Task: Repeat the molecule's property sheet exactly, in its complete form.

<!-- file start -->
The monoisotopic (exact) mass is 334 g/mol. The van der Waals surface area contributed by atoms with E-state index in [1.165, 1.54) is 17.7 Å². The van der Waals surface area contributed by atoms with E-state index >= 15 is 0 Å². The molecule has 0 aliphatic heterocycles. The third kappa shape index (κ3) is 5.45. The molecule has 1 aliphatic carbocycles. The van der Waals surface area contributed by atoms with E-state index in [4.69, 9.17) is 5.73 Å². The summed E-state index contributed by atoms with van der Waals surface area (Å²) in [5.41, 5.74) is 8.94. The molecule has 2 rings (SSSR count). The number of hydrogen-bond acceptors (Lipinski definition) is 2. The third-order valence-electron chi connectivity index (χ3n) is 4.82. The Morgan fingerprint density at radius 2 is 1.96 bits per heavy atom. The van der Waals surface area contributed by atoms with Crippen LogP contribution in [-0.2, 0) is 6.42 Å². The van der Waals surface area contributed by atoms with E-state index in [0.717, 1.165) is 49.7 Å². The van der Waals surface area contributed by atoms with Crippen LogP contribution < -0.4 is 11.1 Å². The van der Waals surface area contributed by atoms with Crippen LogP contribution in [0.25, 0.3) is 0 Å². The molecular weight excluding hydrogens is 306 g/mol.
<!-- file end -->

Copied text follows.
The monoisotopic (exact) mass is 334 g/mol. The van der Waals surface area contributed by atoms with E-state index in [1.165, 1.54) is 17.7 Å². The van der Waals surface area contributed by atoms with E-state index >= 15 is 0 Å². The molecule has 0 aliphatic heterocycles. The third kappa shape index (κ3) is 5.45. The molecule has 1 aliphatic carbocycles. The van der Waals surface area contributed by atoms with E-state index in [4.69, 9.17) is 5.73 Å². The summed E-state index contributed by atoms with van der Waals surface area (Å²) in [5.41, 5.74) is 8.94. The molecule has 2 rings (SSSR count). The number of hydrogen-bond acceptors (Lipinski definition) is 2. The third-order valence-electron chi connectivity index (χ3n) is 4.82. The Morgan fingerprint density at radius 2 is 1.96 bits per heavy atom. The van der Waals surface area contributed by atoms with Crippen LogP contribution in [-0.2, 0) is 6.42 Å². The van der Waals surface area contributed by atoms with E-state index in [0.717, 1.165) is 49.7 Å². The van der Waals surface area contributed by atoms with Crippen LogP contribution < -0.4 is 11.1 Å². The van der Waals surface area contributed by atoms with Crippen LogP contribution in [0.25, 0.3) is 0 Å². The molecular weight excluding hydrogens is 306 g/mol.